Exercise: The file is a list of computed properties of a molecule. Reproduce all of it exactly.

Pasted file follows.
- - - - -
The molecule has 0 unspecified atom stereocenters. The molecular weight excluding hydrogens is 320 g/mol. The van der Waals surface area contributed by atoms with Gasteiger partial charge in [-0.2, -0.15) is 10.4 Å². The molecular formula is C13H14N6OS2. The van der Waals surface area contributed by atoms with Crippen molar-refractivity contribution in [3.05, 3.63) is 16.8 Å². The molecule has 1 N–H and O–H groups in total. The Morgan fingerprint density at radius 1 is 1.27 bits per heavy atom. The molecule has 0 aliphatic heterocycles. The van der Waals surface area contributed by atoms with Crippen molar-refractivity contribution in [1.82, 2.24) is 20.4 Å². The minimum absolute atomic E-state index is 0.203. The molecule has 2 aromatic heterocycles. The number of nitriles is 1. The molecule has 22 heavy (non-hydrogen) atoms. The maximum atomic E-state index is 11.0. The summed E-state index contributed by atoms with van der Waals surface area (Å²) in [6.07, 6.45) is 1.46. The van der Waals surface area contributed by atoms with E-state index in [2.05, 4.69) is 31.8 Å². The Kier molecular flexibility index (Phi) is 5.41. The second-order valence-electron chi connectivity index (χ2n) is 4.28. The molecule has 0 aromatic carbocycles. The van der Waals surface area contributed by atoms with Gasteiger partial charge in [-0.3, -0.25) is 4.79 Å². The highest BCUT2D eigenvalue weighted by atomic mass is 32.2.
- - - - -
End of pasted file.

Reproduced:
The molecule has 0 unspecified atom stereocenters. The molecular weight excluding hydrogens is 320 g/mol. The van der Waals surface area contributed by atoms with Gasteiger partial charge in [-0.2, -0.15) is 10.4 Å². The molecular formula is C13H14N6OS2. The van der Waals surface area contributed by atoms with Crippen molar-refractivity contribution in [3.05, 3.63) is 16.8 Å². The molecule has 1 N–H and O–H groups in total. The Morgan fingerprint density at radius 1 is 1.27 bits per heavy atom. The molecule has 0 aliphatic heterocycles. The van der Waals surface area contributed by atoms with Crippen molar-refractivity contribution in [1.82, 2.24) is 20.4 Å². The minimum absolute atomic E-state index is 0.203. The molecule has 2 aromatic heterocycles. The number of nitriles is 1. The molecule has 22 heavy (non-hydrogen) atoms. The maximum atomic E-state index is 11.0. The summed E-state index contributed by atoms with van der Waals surface area (Å²) in [6.07, 6.45) is 1.46. The van der Waals surface area contributed by atoms with E-state index in [2.05, 4.69) is 31.8 Å². The Kier molecular flexibility index (Phi) is 5.41. The second-order valence-electron chi connectivity index (χ2n) is 4.28. The molecule has 0 aromatic carbocycles. The van der Waals surface area contributed by atoms with Gasteiger partial charge in [-0.3, -0.25) is 4.79 Å². The highest BCUT2D eigenvalue weighted by atomic mass is 32.2.